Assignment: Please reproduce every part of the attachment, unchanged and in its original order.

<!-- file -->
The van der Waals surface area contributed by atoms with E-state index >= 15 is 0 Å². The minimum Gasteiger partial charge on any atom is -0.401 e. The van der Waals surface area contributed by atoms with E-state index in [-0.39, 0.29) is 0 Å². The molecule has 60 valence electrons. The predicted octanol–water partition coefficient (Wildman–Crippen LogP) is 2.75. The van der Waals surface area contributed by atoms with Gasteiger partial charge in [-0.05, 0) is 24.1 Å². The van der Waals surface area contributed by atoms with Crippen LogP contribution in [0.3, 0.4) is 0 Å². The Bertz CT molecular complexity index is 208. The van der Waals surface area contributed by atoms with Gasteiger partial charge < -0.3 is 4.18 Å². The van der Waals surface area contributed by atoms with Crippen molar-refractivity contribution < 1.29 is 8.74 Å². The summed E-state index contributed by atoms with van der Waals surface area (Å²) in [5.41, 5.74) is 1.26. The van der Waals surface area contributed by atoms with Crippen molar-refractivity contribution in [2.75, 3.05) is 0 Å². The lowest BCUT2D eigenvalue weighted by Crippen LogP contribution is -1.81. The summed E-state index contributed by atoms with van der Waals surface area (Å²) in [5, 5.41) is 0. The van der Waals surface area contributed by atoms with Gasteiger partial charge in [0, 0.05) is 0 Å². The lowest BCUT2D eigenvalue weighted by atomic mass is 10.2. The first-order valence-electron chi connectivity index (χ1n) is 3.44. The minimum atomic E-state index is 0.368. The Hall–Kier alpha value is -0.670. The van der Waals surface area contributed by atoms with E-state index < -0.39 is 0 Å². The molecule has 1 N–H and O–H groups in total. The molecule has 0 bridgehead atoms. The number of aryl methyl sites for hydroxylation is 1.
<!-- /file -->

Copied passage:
The van der Waals surface area contributed by atoms with E-state index >= 15 is 0 Å². The minimum Gasteiger partial charge on any atom is -0.401 e. The van der Waals surface area contributed by atoms with E-state index in [-0.39, 0.29) is 0 Å². The molecule has 60 valence electrons. The predicted octanol–water partition coefficient (Wildman–Crippen LogP) is 2.75. The van der Waals surface area contributed by atoms with Gasteiger partial charge in [-0.05, 0) is 24.1 Å². The van der Waals surface area contributed by atoms with Crippen LogP contribution in [0.3, 0.4) is 0 Å². The Bertz CT molecular complexity index is 208. The van der Waals surface area contributed by atoms with Gasteiger partial charge < -0.3 is 4.18 Å². The van der Waals surface area contributed by atoms with Crippen molar-refractivity contribution < 1.29 is 8.74 Å². The summed E-state index contributed by atoms with van der Waals surface area (Å²) in [5.41, 5.74) is 1.26. The van der Waals surface area contributed by atoms with Crippen molar-refractivity contribution in [2.75, 3.05) is 0 Å². The lowest BCUT2D eigenvalue weighted by Crippen LogP contribution is -1.81. The summed E-state index contributed by atoms with van der Waals surface area (Å²) in [5, 5.41) is 0. The van der Waals surface area contributed by atoms with Gasteiger partial charge in [0, 0.05) is 0 Å². The lowest BCUT2D eigenvalue weighted by atomic mass is 10.2. The first-order valence-electron chi connectivity index (χ1n) is 3.44. The minimum atomic E-state index is 0.368. The Hall–Kier alpha value is -0.670. The van der Waals surface area contributed by atoms with E-state index < -0.39 is 0 Å². The molecule has 1 N–H and O–H groups in total. The molecule has 0 bridgehead atoms. The number of aryl methyl sites for hydroxylation is 1.